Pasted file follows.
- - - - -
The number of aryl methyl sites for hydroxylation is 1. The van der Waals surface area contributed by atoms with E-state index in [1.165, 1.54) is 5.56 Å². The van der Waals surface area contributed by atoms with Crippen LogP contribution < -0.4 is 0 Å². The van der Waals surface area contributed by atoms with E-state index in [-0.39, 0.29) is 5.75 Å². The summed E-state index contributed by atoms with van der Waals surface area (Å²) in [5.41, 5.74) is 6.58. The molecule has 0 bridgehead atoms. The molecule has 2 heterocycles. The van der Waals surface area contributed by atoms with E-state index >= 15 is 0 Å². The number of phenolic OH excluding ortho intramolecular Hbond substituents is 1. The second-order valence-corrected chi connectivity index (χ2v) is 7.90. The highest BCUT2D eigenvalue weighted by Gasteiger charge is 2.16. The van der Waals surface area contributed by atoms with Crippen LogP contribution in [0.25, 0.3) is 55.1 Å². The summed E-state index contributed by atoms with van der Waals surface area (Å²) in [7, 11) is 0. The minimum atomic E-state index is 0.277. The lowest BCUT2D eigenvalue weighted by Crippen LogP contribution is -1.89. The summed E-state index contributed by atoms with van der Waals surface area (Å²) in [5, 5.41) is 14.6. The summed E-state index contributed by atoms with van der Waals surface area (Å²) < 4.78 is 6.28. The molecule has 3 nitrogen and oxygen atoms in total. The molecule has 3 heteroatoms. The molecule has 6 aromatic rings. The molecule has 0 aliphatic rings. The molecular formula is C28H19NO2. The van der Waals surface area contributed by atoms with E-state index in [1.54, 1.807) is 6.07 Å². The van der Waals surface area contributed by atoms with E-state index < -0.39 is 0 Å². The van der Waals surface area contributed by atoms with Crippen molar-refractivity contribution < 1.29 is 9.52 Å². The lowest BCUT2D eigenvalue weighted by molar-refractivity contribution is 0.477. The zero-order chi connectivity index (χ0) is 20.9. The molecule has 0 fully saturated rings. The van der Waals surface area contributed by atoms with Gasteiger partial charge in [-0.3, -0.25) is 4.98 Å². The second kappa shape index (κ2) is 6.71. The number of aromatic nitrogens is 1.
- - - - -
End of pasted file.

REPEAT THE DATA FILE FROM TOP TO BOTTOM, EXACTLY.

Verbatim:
The number of aryl methyl sites for hydroxylation is 1. The van der Waals surface area contributed by atoms with E-state index in [1.165, 1.54) is 5.56 Å². The van der Waals surface area contributed by atoms with Crippen LogP contribution < -0.4 is 0 Å². The van der Waals surface area contributed by atoms with E-state index in [-0.39, 0.29) is 5.75 Å². The summed E-state index contributed by atoms with van der Waals surface area (Å²) in [5.41, 5.74) is 6.58. The molecule has 0 bridgehead atoms. The molecule has 2 heterocycles. The van der Waals surface area contributed by atoms with E-state index >= 15 is 0 Å². The number of phenolic OH excluding ortho intramolecular Hbond substituents is 1. The second-order valence-corrected chi connectivity index (χ2v) is 7.90. The highest BCUT2D eigenvalue weighted by Gasteiger charge is 2.16. The van der Waals surface area contributed by atoms with Crippen LogP contribution in [0.25, 0.3) is 55.1 Å². The summed E-state index contributed by atoms with van der Waals surface area (Å²) in [7, 11) is 0. The minimum atomic E-state index is 0.277. The lowest BCUT2D eigenvalue weighted by Crippen LogP contribution is -1.89. The summed E-state index contributed by atoms with van der Waals surface area (Å²) in [5, 5.41) is 14.6. The summed E-state index contributed by atoms with van der Waals surface area (Å²) < 4.78 is 6.28. The molecule has 3 nitrogen and oxygen atoms in total. The molecule has 3 heteroatoms. The molecule has 6 aromatic rings. The molecule has 0 aliphatic rings. The molecular formula is C28H19NO2. The van der Waals surface area contributed by atoms with E-state index in [1.54, 1.807) is 6.07 Å². The van der Waals surface area contributed by atoms with E-state index < -0.39 is 0 Å². The van der Waals surface area contributed by atoms with Crippen molar-refractivity contribution < 1.29 is 9.52 Å². The lowest BCUT2D eigenvalue weighted by molar-refractivity contribution is 0.477. The zero-order chi connectivity index (χ0) is 20.9. The molecule has 0 fully saturated rings. The van der Waals surface area contributed by atoms with Gasteiger partial charge in [-0.3, -0.25) is 4.98 Å². The second kappa shape index (κ2) is 6.71. The number of aromatic nitrogens is 1.